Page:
What does Clinton know about cables warning of security threats?
Just hours before the attack, Stevens sent a message to the State Department that referred to a meeting nine days earlier during which the commander of Benghazi's Supreme Security Council "expressed growing frustration with police and security forces" about security capabilities.
That cable, since made public, is part of more than 160 pages of documents that paint a picture of persistent and unpredictable violence in and around Benghazi last year. It also reveals that the U.S. contingent in Benghazi felt it needed more security.
In February, the regional security officer in Tripoli, Eric Nordstrom, warned that having just two diplomatic security agents on the ground in Benghazi made movements outside the U.S. facility impossible.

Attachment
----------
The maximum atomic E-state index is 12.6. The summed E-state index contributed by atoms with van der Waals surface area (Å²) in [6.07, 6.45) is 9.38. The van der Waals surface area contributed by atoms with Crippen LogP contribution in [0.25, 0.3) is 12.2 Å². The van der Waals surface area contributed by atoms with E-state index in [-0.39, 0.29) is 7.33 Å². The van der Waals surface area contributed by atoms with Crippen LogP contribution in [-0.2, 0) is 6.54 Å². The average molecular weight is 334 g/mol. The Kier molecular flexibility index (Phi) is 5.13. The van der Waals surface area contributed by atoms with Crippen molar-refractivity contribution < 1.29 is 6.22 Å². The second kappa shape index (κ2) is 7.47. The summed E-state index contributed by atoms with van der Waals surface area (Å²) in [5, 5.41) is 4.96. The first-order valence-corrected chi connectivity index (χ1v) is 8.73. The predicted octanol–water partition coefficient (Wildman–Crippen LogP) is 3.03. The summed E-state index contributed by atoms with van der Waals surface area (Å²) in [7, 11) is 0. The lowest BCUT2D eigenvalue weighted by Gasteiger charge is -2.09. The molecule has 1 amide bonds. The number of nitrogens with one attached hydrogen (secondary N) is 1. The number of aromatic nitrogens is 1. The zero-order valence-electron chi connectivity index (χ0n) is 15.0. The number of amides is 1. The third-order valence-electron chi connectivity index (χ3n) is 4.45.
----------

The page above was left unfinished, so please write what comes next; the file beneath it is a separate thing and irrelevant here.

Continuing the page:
"I've been placed in a difficult spot when the ambassador tells me I need to support Benghazi," Nordstrom wrote in a February 12 e-mail to the regional director of the Near East Affairs Department at the State Department.
Was Clinton informed about the rise of al Qaeda-linked militants?
In the September 11 cable, a paragraph refers to the "expanding Islamist influence in Derna," a town east of Benghazi, amid reports linking "the Abu Salim Brigade with a troubling increase in violence and Islamist influence."
The Abu Salim Brigade was prominent among the opponents of former strongman Moammar Gadhafi.
The ambassador refers to another meeting on September 9 in which commanders of unofficial militia claimed that the Libyan Armed Forces depended on them to secure eastern Libya, and even supplied them with weapons.